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View Diary: Feed me! Private prisons demanding human "product" (121 comments)

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  •  How do they guarantee 90% (7+ / 0-)

    occupancy? And what happens if they don't meet that %?

    Bad politicians are sent to Washington by good people who don't vote.

    by Renie57 on Wed Oct 10, 2012 at 04:42:18 PM PDT

    •  Stop and frisk, roadblocks, new laws. (7+ / 0-)

      The path of the righteous man is beset on all sides by the inequities of the selfish and the tyranny of evil men.

      by xxdr zombiexx on Wed Oct 10, 2012 at 04:43:49 PM PDT

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      •  Your saying (5+ / 0-)

        the cops are purposely arresting more people on frivolous charges to fill up these prisons?  Do these charges hold up in court so that people get long prison terms?  This all sounds bizarre; like some third world country b.s.

        Bad politicians are sent to Washington by good people who don't vote.

        by Renie57 on Wed Oct 10, 2012 at 05:44:35 PM PDT

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        •  The law seems to tend towards harsher (6+ / 0-)

          penalties over time; it's almost always good politics to look tough on crime. That's what makes the current push in some states to consider less incarceration so unusual.

          Three strikes laws, for example, in some cases were ridiculously harsh -- in California there was a time when you could get 25 to life for shoplifting, it seems.

          Some unusual scenarios have arisen, particularly in California — the state punished, up until 2011, shoplifting and similar crimes involving under $400 in property as felony petty theft if the person who committed the crime had one prior conviction of any form of theft, including robbery or burglary and who had served time in jail or prison for that offense. (The law was changed in 2011 to require three prior theft related convictions before a petty theft could be charged as a felony.) As a result, some defendants have been given sentences of 25 years to life in prison for such crimes as shoplifting golf clubs (Gary Ewing, previous strikes for burglary and robbery with a knife), or, along with a violent assault, a slice of pepperoni pizza from a group of children (Jerry Dewayne Williams, previous convictions for robbery and attempted robbery, sentence later reduced to six years).[10] In Rummel v. Estelle (1980), the Supreme Court upheld life with possible parole for a third-strike fraud felony in Texas, which arose from a refusal to repay $120.75 paid for air conditioning repair that was subsequently considered unsatisfactory.[11] Rummel was released a few months later, after pleading guilty.[12]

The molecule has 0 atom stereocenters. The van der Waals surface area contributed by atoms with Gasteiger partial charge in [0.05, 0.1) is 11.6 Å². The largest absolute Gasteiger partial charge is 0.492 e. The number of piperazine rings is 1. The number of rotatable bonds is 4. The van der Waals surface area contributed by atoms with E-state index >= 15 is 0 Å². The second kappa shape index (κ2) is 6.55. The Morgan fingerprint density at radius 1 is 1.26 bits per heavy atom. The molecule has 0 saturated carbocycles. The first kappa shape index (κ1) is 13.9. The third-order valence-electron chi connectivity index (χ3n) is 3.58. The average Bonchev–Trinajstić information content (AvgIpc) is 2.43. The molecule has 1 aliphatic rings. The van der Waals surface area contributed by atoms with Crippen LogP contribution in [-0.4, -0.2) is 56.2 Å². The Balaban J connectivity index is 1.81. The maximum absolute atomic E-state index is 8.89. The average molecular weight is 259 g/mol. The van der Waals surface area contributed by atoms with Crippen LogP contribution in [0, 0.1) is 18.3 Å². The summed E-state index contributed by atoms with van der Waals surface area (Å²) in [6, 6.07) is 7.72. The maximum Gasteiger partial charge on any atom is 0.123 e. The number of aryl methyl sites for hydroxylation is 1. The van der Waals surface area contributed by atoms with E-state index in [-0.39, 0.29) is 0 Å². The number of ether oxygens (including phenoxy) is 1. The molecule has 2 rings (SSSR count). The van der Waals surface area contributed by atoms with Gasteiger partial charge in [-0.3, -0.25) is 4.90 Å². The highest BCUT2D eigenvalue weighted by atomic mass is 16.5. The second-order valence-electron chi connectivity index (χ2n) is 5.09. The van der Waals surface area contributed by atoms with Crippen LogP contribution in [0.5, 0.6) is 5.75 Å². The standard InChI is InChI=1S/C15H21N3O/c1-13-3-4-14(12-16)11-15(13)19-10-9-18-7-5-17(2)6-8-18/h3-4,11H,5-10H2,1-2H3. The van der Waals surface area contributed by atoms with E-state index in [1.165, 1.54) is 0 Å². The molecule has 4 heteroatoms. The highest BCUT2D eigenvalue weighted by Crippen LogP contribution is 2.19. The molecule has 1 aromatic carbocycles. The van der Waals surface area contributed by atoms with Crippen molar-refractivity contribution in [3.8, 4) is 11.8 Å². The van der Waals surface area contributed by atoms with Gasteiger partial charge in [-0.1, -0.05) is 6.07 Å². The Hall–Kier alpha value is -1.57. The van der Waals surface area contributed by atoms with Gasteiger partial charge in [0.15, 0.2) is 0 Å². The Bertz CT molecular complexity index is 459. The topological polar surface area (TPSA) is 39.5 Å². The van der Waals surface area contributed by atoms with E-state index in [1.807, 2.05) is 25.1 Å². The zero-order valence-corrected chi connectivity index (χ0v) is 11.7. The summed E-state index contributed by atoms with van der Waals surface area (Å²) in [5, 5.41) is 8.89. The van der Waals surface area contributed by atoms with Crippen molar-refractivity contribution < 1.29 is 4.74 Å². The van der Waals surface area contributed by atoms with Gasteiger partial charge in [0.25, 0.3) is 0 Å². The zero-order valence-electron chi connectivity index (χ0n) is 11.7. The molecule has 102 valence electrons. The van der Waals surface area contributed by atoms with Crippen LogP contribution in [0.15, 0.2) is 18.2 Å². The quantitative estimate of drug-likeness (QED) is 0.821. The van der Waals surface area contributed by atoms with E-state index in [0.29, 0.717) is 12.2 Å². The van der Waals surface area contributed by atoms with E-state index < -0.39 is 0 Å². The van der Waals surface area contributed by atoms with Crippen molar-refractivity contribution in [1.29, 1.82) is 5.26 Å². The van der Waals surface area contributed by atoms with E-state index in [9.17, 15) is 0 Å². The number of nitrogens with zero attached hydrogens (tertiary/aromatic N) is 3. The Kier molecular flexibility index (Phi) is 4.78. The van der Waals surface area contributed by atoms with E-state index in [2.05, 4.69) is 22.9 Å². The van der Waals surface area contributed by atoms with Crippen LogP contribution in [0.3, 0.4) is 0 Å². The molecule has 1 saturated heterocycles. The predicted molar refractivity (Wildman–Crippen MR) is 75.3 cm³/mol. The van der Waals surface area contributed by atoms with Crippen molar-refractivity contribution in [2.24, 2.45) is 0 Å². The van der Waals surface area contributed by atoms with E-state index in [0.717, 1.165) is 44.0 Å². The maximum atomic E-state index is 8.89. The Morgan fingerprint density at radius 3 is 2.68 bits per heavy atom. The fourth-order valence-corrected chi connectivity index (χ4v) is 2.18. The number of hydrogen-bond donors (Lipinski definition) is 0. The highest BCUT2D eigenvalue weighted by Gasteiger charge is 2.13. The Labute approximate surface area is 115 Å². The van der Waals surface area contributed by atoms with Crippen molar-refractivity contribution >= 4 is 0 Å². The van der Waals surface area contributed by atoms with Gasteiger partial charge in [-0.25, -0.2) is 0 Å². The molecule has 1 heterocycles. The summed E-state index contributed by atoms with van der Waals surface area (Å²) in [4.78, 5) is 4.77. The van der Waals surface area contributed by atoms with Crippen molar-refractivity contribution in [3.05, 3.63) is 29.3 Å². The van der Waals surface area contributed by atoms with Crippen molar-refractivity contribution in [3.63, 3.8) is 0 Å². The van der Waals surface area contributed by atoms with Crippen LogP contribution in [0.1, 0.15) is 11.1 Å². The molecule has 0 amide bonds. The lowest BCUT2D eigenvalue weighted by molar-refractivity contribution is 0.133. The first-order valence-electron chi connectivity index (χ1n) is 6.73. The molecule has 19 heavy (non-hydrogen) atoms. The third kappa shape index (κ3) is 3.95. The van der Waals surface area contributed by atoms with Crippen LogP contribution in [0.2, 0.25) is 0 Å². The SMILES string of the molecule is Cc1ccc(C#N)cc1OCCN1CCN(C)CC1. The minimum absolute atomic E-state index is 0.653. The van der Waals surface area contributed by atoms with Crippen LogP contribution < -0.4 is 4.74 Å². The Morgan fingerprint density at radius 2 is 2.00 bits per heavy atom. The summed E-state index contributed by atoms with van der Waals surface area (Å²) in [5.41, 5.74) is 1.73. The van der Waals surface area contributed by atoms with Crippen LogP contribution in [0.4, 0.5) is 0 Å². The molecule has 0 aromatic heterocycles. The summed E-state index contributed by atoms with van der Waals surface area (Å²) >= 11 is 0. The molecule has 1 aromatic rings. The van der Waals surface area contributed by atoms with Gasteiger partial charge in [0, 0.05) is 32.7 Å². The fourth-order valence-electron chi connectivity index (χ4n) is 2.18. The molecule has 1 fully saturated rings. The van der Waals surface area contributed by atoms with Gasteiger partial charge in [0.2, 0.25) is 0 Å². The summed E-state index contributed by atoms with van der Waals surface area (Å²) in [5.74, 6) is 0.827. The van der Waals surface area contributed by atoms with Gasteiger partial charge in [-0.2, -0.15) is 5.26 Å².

“Last night I stayed up late playing poker with Tarot cards. I got a full house and four people died.” -- Steven Wright

          by tytalus on Wed Oct 10, 2012 at 05:56:43 PM PDT

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    •  They have to divert people from other prisons (6+ / 0-)
      Recommended by:
      tytalus, kyril, Dave925, terrypinder, cruz, 4Freedom

      but mainly the CCA sits down with legislators at an ALEC boardroom and devises laws that virtually guarantee that occupancy rate. Things like eliminating early release for nonviolent offenders, Papers Please, three-strikes laws, and mandatory minimum sentences that remove judicial discretion. This page should give you some idea of the laws ALEC is pushing on behalf of CCA and their ilk.

      Male, 22, -4.75/-6.92, born and raised TN-05, now WI-02, remorseless supporter of Walker's recall. Pocan for Congress and Baldwin for Senate!

      by fearlessfred14 on Wed Oct 10, 2012 at 08:23:34 PM PDT

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    •  One of the ways (1+ / 0-)
      Recommended by:

      states determine how many prison beds they will need in the coming years is measuring reading levels among 3rd and 4th grade children. The lower the scores, the more beds they'll need.

      Isn't this ironic - it turns out "No Child Left Behind" and "Race to the Top" are actually gifts to the private prison system.

      Never be deceived that the rich will permit you to vote away their wealth. - Lucy Parsons

      by cruz on Thu Oct 11, 2012 at 06:11:16 AM PDT

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